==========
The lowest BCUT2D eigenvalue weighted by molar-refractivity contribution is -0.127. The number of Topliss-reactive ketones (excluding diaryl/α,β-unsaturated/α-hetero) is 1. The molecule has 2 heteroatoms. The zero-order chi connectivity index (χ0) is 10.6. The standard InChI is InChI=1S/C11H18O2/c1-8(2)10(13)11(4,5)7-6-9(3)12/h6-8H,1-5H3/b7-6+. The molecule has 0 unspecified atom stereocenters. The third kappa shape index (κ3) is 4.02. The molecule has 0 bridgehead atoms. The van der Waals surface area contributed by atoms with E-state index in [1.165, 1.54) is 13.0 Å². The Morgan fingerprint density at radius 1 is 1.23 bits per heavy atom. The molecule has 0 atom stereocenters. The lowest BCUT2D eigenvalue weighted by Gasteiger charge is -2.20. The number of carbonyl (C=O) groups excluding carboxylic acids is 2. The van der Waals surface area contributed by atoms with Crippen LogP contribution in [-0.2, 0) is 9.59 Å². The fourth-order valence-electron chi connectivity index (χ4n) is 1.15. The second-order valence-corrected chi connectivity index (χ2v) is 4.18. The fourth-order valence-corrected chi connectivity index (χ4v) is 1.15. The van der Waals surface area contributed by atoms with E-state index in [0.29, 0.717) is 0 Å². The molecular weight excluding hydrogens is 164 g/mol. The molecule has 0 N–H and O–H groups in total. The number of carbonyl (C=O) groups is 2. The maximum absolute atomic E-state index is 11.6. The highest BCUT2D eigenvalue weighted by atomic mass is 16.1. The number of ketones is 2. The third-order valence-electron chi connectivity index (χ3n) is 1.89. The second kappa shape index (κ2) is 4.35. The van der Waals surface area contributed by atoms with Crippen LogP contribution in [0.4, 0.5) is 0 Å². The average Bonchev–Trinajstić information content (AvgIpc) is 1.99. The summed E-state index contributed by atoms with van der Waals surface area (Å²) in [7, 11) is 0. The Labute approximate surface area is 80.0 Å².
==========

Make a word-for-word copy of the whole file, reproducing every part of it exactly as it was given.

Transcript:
The lowest BCUT2D eigenvalue weighted by molar-refractivity contribution is -0.127. The number of Topliss-reactive ketones (excluding diaryl/α,β-unsaturated/α-hetero) is 1. The molecule has 2 heteroatoms. The zero-order chi connectivity index (χ0) is 10.6. The standard InChI is InChI=1S/C11H18O2/c1-8(2)10(13)11(4,5)7-6-9(3)12/h6-8H,1-5H3/b7-6+. The molecule has 0 unspecified atom stereocenters. The third kappa shape index (κ3) is 4.02. The molecule has 0 bridgehead atoms. The van der Waals surface area contributed by atoms with E-state index in [1.165, 1.54) is 13.0 Å². The Morgan fingerprint density at radius 1 is 1.23 bits per heavy atom. The molecule has 0 atom stereocenters. The lowest BCUT2D eigenvalue weighted by Gasteiger charge is -2.20. The number of carbonyl (C=O) groups excluding carboxylic acids is 2. The van der Waals surface area contributed by atoms with Crippen LogP contribution in [-0.2, 0) is 9.59 Å². The fourth-order valence-electron chi connectivity index (χ4n) is 1.15. The second-order valence-corrected chi connectivity index (χ2v) is 4.18. The fourth-order valence-corrected chi connectivity index (χ4v) is 1.15. The van der Waals surface area contributed by atoms with E-state index in [0.29, 0.717) is 0 Å². The molecular weight excluding hydrogens is 164 g/mol. The molecule has 0 N–H and O–H groups in total. The number of carbonyl (C=O) groups is 2. The maximum absolute atomic E-state index is 11.6. The highest BCUT2D eigenvalue weighted by atomic mass is 16.1. The number of ketones is 2. The third-order valence-electron chi connectivity index (χ3n) is 1.89. The second kappa shape index (κ2) is 4.35. The van der Waals surface area contributed by atoms with Crippen LogP contribution in [0.4, 0.5) is 0 Å². The average Bonchev–Trinajstić information content (AvgIpc) is 1.99. The summed E-state index contributed by atoms with van der Waals surface area (Å²) in [7, 11) is 0. The Labute approximate surface area is 80.0 Å².